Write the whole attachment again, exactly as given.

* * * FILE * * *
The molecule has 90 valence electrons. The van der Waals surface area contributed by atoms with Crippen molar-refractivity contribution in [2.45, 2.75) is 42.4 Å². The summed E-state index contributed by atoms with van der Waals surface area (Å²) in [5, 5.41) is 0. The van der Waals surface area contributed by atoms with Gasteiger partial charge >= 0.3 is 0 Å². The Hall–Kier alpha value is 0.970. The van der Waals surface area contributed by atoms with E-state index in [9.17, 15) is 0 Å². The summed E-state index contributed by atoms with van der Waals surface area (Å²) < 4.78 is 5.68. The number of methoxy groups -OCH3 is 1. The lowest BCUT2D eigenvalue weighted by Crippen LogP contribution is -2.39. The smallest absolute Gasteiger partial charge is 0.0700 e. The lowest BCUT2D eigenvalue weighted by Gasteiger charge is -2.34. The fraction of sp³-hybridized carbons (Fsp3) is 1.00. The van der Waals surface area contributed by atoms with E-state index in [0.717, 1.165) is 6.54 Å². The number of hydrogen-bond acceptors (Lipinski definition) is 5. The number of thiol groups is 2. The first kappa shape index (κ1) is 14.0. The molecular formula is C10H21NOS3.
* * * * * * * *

The molecule has 90 valence electrons. The van der Waals surface area contributed by atoms with Crippen molar-refractivity contribution in [2.45, 2.75) is 42.4 Å². The summed E-state index contributed by atoms with van der Waals surface area (Å²) in [5, 5.41) is 0. The van der Waals surface area contributed by atoms with Gasteiger partial charge >= 0.3 is 0 Å². The Hall–Kier alpha value is 0.970. The van der Waals surface area contributed by atoms with E-state index in [9.17, 15) is 0 Å². The summed E-state index contributed by atoms with van der Waals surface area (Å²) < 4.78 is 5.68. The number of methoxy groups -OCH3 is 1. The lowest BCUT2D eigenvalue weighted by Crippen LogP contribution is -2.39. The smallest absolute Gasteiger partial charge is 0.0700 e. The lowest BCUT2D eigenvalue weighted by Gasteiger charge is -2.34. The fraction of sp³-hybridized carbons (Fsp3) is 1.00. The van der Waals surface area contributed by atoms with E-state index in [0.717, 1.165) is 6.54 Å². The number of hydrogen-bond acceptors (Lipinski definition) is 5. The number of thiol groups is 2. The first kappa shape index (κ1) is 14.0. The molecular formula is C10H21NOS3.